Taking it to the next level

“We haven’t fundamentally changed our strategy. We continue to be a direct investor,” asserts Macky Tall, who starting leading the infrastructure investment programme soon after La Caisse de dépôt et placement du Québec (La Caisse) officially launched it in 2003.

The strategy has paid off for La Caisse and its 32 public and private pension funds and other institutional investor clients, achieving double-digit returns – 16.8 percent to be exact – over a four-year period.

La Caisse has grown its infrastructure portfolio by about 40 percent within the past two years, reaching its previously announced target of C$10 billion (€7.1 billion; $8.0 billion). Representing about 4 percent of the pension fund manager’s total assets – which, as of June 30, 2014 stood at C$215 billion – its infrastructure portfolio is well on its way towards achieving the target allocation of 4.5 percent.

“We will continue to grow that portfolio quite significantly,” Tall, senior vice president of private equity and infrastructure, states in his soft-spoken manner which at the same time conveys confidence.

Originally from Mali, Tall settled down in Canada when he was 17. The son of a diplomat, he jokingly explains that his father’s career prepared him for travelling around the world, something he does frequently as he has been working for the past 10 years or so building La Caisse’s infrastructure portfolio.

As we sit in a conference room on a cold day in February, overlooking a snow-covered plaza outside La Caisse’s Montréal headquarters, Tall outlines his plans for continuing to build out the organisation’s infrastructure platform.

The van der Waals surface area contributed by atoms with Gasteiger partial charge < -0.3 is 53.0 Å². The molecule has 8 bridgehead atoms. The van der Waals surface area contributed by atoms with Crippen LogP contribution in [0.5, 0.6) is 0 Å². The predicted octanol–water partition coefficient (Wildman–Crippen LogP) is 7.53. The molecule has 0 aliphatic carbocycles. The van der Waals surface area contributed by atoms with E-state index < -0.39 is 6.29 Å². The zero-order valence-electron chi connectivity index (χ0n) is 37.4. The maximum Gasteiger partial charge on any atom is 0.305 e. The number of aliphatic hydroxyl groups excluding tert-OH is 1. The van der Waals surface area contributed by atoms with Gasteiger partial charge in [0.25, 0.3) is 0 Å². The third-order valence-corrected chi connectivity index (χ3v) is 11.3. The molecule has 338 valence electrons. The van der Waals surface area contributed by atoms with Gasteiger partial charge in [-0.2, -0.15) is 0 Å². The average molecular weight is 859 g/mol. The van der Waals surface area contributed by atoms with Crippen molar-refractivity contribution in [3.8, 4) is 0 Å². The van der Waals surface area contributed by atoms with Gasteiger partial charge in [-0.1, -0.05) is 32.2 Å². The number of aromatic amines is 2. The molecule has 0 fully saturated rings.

“Our approach to really go direct requires a lot of work. So we’ve increased and continue to increase the team further,” he explains. The aim is to increase the number of staff responsible for infrastructure from 26 currently to more than 40 within the next 18 to 24 months.

By expanding the team Tall is looking not only to grow the portfolio but also to diversify – both sectorally and geographically.

“Today, 45 percent of our portfolio is in Europe. We have another 15 to 20 percent in Australia and the balance is in North America,” he explains, adding that diversifying “means a bit more North America, a bit more Australia.”

From a sectoral perspective, energy comprises between 40 and 50 percent of La Caisse’s infrastructure portfolio. Key energy investments include: a controlling stake in Gaz Metro, the incumbent gas distribution network in Québec and in the state of Vermont, as well as the largest electricity distribution network in the US state; a 24.7 percent stake in Chicago-based wind power generation company Invenergy Wind; and a significant (undisclosed) stake in 18 wind farms in the US and Canada, which have a total generating capacity of 2,300 megawatts (MW) and are operated by Invenergy.

In addition to Invenergy, an investment realised in 2014, another partnership La Caisse established in the past year was with Denmark’s DONG Energy, through which La Caisse acquired a 25 percent stake in London Array, a 630MW offshore wind farm located in the UK’s Thames Estuary.

Other investments, outside the energy sector, include: a 26.7 percent stake in Australia’s Port of Brisbane; a 37.5 percent stake in UK water supply company South East Water; and stakes ranging from 19 to 39 percent across seven PPPs in Australia, including the Melbourne Convention Centre, in partnership with Plenary Group.